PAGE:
8.5% Inflation: What Consumers Are Doing to Get By

Desperate couple doing their accounts in the living room.


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Survey Says …

The rapid rise in prices at grocery stores, gas pumps, restaurants, and other places shows no sign of stopping. Inflation rose at an 8.5% clip in July compared to a year ago, the Labor Department said Wednesday, and consumers are looking for ways to cope. A Forbes Advisor/OnePoll survey found the run-up in costs has prompted many U.S. consumers to reevaluate how they shop, spend, and socialize in 10 ways (and sticker shock-induced hissy fits aren't among them).

Checking the bill

Scaling Back the Grocery List

Forty-five percent of consumers have admitted to changing their shopping habits in favor of cheaper alternatives. But that's not the only alteration to grocery store protocol: 51% of shoppers also said they have cut back on nonessential purchases, and 39% are buying less to offset rising costs.

paying for gas

Saving Road Trips for Later

Consumers are taking fewer Sunday drives and road trips, with 55% cutting back on how often they're making nonessential trips to save money on transportation, and 20% are taking fewer long journeys. Even as gas prices are starting to come down, 24% of drivers are putting less fuel in their cars to reduce the pain at the pump.

Three generations of joyful Asian family celebrating Chinese New Year and grandparents serving traditional Chinese poon choi on reunion dinner

Ditching Takeout

Postmates and DoorDash are convenient ways to have meals delivered, but nothing beats a home-cooked meal, especially if you're trying to save money. Nearly half of consumers (49%) said that they are cooking their meals more frequently at home as food prices have risen. And home chefs aren't letting the excess food go to waste either — 46% households are eating leftovers more often.  

Happy young lady shopping in thrift store of vintage clothes

Searching for Clothing Bargains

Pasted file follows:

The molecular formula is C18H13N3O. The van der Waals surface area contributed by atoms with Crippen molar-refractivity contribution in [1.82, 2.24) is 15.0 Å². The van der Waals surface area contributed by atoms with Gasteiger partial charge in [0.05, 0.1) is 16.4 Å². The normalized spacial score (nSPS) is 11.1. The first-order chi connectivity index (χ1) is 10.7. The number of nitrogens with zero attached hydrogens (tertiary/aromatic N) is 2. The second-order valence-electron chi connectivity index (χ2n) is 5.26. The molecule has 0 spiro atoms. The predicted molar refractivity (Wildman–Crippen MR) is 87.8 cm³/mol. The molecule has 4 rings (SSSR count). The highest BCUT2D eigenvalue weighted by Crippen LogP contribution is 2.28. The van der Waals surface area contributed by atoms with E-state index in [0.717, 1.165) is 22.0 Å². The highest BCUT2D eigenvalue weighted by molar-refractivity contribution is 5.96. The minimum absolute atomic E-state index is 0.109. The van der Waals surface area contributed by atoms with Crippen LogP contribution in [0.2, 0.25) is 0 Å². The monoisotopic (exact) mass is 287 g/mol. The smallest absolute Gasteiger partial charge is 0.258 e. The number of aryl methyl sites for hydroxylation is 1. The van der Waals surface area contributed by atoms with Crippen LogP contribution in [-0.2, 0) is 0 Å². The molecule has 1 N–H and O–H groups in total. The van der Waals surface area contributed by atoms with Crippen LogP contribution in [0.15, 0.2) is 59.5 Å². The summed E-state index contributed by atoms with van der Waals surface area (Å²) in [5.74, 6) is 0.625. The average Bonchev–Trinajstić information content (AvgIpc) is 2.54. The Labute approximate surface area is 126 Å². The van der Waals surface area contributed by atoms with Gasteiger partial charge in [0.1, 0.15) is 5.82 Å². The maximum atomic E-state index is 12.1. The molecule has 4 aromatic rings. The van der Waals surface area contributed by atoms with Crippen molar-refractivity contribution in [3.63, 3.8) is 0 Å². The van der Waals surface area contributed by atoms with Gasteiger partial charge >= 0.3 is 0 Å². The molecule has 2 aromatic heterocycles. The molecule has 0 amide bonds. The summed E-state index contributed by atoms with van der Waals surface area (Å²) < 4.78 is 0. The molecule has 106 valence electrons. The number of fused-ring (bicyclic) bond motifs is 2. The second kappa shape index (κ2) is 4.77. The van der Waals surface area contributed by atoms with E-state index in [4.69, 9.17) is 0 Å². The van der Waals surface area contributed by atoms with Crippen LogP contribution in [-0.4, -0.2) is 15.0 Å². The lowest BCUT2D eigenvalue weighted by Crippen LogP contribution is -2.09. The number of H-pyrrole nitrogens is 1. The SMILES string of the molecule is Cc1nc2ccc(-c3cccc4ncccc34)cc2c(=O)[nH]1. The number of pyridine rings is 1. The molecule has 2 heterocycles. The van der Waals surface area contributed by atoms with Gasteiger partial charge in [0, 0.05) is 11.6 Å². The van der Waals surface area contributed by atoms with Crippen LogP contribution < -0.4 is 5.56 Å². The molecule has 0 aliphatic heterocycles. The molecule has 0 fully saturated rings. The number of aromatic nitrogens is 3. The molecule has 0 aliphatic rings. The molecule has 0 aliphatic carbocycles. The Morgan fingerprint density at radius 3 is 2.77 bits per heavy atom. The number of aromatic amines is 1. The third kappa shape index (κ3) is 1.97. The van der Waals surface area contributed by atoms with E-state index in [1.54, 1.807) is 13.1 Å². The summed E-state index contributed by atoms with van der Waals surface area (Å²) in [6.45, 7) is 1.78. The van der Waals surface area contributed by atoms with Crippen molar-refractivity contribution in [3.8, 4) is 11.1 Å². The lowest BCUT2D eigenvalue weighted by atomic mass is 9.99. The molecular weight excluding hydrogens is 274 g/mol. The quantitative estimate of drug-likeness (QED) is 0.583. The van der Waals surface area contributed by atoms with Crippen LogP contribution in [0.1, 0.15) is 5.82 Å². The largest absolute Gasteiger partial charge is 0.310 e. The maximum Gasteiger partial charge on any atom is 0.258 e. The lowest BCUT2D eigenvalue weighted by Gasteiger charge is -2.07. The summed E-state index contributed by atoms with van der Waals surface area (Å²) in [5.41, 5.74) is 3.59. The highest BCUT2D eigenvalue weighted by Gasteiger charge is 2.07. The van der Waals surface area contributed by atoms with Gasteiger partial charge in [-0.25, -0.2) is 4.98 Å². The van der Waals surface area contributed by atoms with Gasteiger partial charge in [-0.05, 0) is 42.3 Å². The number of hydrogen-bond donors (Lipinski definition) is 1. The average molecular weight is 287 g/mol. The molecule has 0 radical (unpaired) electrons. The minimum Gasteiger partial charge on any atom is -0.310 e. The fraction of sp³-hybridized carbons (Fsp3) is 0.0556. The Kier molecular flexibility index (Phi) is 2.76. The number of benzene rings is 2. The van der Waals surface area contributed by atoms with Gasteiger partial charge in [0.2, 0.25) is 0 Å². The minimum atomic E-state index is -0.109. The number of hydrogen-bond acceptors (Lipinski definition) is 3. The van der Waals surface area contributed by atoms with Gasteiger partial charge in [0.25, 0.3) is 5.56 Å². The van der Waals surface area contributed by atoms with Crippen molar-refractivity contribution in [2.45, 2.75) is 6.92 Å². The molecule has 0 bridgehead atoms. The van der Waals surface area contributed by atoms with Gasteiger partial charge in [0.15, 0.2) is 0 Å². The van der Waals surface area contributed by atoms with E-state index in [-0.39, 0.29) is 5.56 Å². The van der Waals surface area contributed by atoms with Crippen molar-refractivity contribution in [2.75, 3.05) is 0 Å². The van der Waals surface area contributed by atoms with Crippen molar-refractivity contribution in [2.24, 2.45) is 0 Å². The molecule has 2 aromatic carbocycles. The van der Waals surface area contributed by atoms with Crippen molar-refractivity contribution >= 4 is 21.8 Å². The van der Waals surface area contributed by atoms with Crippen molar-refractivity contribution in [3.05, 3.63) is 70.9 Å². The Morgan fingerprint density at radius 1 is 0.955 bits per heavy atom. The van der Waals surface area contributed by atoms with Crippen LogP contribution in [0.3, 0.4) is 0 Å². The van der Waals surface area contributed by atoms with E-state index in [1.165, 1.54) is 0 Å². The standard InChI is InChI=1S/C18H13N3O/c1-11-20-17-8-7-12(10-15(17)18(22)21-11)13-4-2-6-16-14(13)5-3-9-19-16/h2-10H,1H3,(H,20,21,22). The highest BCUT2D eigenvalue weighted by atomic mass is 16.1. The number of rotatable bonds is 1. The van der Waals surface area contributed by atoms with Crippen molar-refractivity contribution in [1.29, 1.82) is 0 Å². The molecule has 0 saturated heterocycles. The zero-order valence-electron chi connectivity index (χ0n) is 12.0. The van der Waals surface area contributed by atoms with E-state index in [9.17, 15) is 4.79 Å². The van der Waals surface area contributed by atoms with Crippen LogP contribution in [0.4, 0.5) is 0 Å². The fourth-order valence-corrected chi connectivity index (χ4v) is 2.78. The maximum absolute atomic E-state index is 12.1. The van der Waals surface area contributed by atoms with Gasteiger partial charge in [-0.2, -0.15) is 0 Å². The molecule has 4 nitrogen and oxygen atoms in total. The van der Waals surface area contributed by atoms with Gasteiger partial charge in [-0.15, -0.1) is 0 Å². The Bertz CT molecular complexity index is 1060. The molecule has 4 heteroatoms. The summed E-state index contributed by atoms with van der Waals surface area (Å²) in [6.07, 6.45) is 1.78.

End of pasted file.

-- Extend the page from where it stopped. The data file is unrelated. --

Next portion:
Never underestimate the power of a good thrift store and leave no clothing store clearance rack behind as you hunt for the best clothing prices. Two in 5 survey respondents have opted for discounted clothes rather than pay full price.

Beautiful playful senior couple

Fewer Dinner Dates

There's certainly an allure to having someone else prepare a meal for you and your date while you enjoy the ambiance of a restaurant, but consumers are starting to appreciate the intimacy of at-home dates instead. The survey found that 62% of households reported that they are dining out less frequently to save money, and 84% of consumers have reduced the amount spent on dining out, making it the most common spending cut.

Rear view of a couple watching TV while relaxing on the sofa at home.

Having Fun at Home

Though concerts, festivals, and a night at the movie theater used to be commonplace when hanging out with friends and socializing, 39% of consumers are participating less often in leisure activities. A third of survey respondents also said that they're maing social plans less often, with nearly the same amount saying they are hanging out with friends and family at home instead of going out.

Employee scans smart phone to take payment at garden center or plant nursery
Courtney Hale/istockphoto

Hunting for Coupons

The days of receiving coupon sheets in the mail and clipping out the ones that catch your eye with a pair of scissors may be dwindling, but coupon apps and store-specific electronic coupons are helping to fill the void and then some. With such widespread accessibility to coupons, 37% of consumers said they are using them more often.

Young woman drinks a glass of water

Bye-Bye, Booze

Inflation is even changing the way consumers drink. Nineteen percent are spending less on alcohol when they dine out, and 17% are spending less on alcohol consumed at home. 

Businessman on Cellphone

Holding Off On the Upgrade

Having the newest smartphone, tablet, or other electronic device is a passion for many consumers, but others are reassessing the need for the latest gadget and sticking with older technology. One-third of consumers have reduced the amount they spend on gadgets and technology, with 1 in 5 admitting that they are using outdated technology.

Close up of a woman's hand paying bill with credit card in a cafe, scanning on a card machine. Electronic payment. Banking and technology

Reducing Credit-Card Spending

One way or another, more than half of survey respondents have changed how they use credit cards because of inflation. Twenty-seven percent said they are swiping their cards more often, while 22% said they are making a concerted effort to use credit cards more carefully.